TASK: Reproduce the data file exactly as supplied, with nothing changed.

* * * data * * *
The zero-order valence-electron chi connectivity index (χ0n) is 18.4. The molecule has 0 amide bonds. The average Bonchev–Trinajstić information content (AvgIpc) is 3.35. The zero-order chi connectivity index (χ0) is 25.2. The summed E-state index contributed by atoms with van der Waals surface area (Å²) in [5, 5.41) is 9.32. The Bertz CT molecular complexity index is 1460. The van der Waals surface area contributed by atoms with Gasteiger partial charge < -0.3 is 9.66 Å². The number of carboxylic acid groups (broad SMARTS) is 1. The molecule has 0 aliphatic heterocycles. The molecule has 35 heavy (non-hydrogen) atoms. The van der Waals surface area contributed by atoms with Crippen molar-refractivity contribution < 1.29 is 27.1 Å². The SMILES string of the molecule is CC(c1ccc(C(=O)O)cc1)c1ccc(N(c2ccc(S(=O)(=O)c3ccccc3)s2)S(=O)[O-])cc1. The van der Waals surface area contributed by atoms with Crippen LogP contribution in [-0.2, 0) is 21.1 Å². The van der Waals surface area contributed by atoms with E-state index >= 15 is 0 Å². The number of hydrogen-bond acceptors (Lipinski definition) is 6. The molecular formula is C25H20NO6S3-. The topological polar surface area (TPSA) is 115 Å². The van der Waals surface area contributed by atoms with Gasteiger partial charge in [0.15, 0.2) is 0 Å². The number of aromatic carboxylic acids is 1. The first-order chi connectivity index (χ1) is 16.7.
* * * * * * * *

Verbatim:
The zero-order valence-electron chi connectivity index (χ0n) is 18.4. The molecule has 0 amide bonds. The average Bonchev–Trinajstić information content (AvgIpc) is 3.35. The zero-order chi connectivity index (χ0) is 25.2. The summed E-state index contributed by atoms with van der Waals surface area (Å²) in [5, 5.41) is 9.32. The Bertz CT molecular complexity index is 1460. The van der Waals surface area contributed by atoms with Gasteiger partial charge < -0.3 is 9.66 Å². The number of carboxylic acid groups (broad SMARTS) is 1. The molecule has 0 aliphatic heterocycles. The molecule has 35 heavy (non-hydrogen) atoms. The van der Waals surface area contributed by atoms with Crippen molar-refractivity contribution < 1.29 is 27.1 Å². The SMILES string of the molecule is CC(c1ccc(C(=O)O)cc1)c1ccc(N(c2ccc(S(=O)(=O)c3ccccc3)s2)S(=O)[O-])cc1. The van der Waals surface area contributed by atoms with Crippen LogP contribution in [-0.2, 0) is 21.1 Å². The van der Waals surface area contributed by atoms with E-state index >= 15 is 0 Å². The number of hydrogen-bond acceptors (Lipinski definition) is 6. The molecular formula is C25H20NO6S3-. The topological polar surface area (TPSA) is 115 Å². The van der Waals surface area contributed by atoms with Gasteiger partial charge in [0.15, 0.2) is 0 Å². The number of aromatic carboxylic acids is 1. The first-order chi connectivity index (χ1) is 16.7.